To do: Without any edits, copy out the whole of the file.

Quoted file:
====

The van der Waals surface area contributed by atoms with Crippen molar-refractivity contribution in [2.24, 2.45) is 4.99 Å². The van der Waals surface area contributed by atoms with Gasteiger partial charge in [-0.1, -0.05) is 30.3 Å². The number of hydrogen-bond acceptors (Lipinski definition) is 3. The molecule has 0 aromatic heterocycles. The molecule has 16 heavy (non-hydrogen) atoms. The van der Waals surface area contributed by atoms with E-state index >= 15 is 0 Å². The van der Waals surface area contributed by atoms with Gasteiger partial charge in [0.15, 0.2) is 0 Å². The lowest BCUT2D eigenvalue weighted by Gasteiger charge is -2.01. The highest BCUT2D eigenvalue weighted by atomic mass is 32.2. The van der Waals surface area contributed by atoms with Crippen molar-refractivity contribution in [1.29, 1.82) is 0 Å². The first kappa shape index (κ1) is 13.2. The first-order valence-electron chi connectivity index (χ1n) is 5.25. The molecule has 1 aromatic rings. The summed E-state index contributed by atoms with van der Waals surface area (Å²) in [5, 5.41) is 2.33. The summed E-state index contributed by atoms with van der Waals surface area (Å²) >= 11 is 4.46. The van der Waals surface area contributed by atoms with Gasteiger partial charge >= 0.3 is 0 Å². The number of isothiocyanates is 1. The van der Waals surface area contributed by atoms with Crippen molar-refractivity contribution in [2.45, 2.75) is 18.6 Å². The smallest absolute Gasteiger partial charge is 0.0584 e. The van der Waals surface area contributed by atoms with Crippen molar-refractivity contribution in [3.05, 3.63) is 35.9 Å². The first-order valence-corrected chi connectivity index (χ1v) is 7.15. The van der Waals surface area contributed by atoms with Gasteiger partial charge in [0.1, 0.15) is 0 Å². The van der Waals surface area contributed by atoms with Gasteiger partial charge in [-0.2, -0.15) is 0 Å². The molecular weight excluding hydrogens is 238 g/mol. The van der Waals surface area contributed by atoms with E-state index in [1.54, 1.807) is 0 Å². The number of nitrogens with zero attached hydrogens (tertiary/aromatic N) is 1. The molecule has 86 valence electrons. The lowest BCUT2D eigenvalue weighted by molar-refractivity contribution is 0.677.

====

The van der Waals surface area contributed by atoms with Crippen molar-refractivity contribution in [2.24, 2.45) is 4.99 Å². The van der Waals surface area contributed by atoms with Gasteiger partial charge in [-0.1, -0.05) is 30.3 Å². The number of hydrogen-bond acceptors (Lipinski definition) is 3. The molecule has 0 aromatic heterocycles. The molecule has 16 heavy (non-hydrogen) atoms. The van der Waals surface area contributed by atoms with E-state index >= 15 is 0 Å². The van der Waals surface area contributed by atoms with Gasteiger partial charge in [0.15, 0.2) is 0 Å². The lowest BCUT2D eigenvalue weighted by Gasteiger charge is -2.01. The highest BCUT2D eigenvalue weighted by atomic mass is 32.2. The van der Waals surface area contributed by atoms with Crippen molar-refractivity contribution in [1.29, 1.82) is 0 Å². The first kappa shape index (κ1) is 13.2. The first-order valence-electron chi connectivity index (χ1n) is 5.25. The molecule has 1 aromatic rings. The summed E-state index contributed by atoms with van der Waals surface area (Å²) in [5, 5.41) is 2.33. The summed E-state index contributed by atoms with van der Waals surface area (Å²) >= 11 is 4.46. The van der Waals surface area contributed by atoms with Gasteiger partial charge >= 0.3 is 0 Å². The number of isothiocyanates is 1. The van der Waals surface area contributed by atoms with Crippen molar-refractivity contribution in [2.45, 2.75) is 18.6 Å². The smallest absolute Gasteiger partial charge is 0.0584 e. The van der Waals surface area contributed by atoms with Crippen molar-refractivity contribution in [3.05, 3.63) is 35.9 Å². The first-order valence-corrected chi connectivity index (χ1v) is 7.15. The van der Waals surface area contributed by atoms with Gasteiger partial charge in [0.1, 0.15) is 0 Å². The van der Waals surface area contributed by atoms with Gasteiger partial charge in [-0.2, -0.15) is 0 Å². The molecular weight excluding hydrogens is 238 g/mol. The van der Waals surface area contributed by atoms with E-state index in [1.54, 1.807) is 0 Å². The number of nitrogens with zero attached hydrogens (tertiary/aromatic N) is 1. The molecule has 86 valence electrons. The lowest BCUT2D eigenvalue weighted by molar-refractivity contribution is 0.677.